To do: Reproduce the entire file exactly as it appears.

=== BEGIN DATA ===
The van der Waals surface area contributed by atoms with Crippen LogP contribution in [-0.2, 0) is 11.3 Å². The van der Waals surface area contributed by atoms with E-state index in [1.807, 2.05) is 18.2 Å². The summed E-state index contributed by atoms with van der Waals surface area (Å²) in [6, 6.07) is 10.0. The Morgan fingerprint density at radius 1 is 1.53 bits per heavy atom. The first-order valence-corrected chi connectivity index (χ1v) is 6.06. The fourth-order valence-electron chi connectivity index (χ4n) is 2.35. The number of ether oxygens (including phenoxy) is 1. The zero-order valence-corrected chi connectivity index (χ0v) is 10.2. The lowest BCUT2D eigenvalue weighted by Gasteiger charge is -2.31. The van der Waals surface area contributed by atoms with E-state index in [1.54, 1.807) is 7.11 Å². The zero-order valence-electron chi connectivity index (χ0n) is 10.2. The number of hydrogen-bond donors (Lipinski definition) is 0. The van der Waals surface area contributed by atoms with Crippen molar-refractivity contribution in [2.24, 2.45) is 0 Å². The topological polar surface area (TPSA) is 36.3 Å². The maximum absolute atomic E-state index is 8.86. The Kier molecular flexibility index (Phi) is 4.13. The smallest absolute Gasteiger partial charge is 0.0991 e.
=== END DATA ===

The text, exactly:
The van der Waals surface area contributed by atoms with Crippen LogP contribution in [-0.2, 0) is 11.3 Å². The van der Waals surface area contributed by atoms with E-state index in [1.807, 2.05) is 18.2 Å². The summed E-state index contributed by atoms with van der Waals surface area (Å²) in [6, 6.07) is 10.0. The Morgan fingerprint density at radius 1 is 1.53 bits per heavy atom. The first-order valence-corrected chi connectivity index (χ1v) is 6.06. The fourth-order valence-electron chi connectivity index (χ4n) is 2.35. The number of ether oxygens (including phenoxy) is 1. The zero-order valence-corrected chi connectivity index (χ0v) is 10.2. The lowest BCUT2D eigenvalue weighted by Gasteiger charge is -2.31. The van der Waals surface area contributed by atoms with E-state index in [1.54, 1.807) is 7.11 Å². The zero-order valence-electron chi connectivity index (χ0n) is 10.2. The number of hydrogen-bond donors (Lipinski definition) is 0. The van der Waals surface area contributed by atoms with Crippen molar-refractivity contribution in [2.24, 2.45) is 0 Å². The topological polar surface area (TPSA) is 36.3 Å². The maximum absolute atomic E-state index is 8.86. The Kier molecular flexibility index (Phi) is 4.13. The smallest absolute Gasteiger partial charge is 0.0991 e.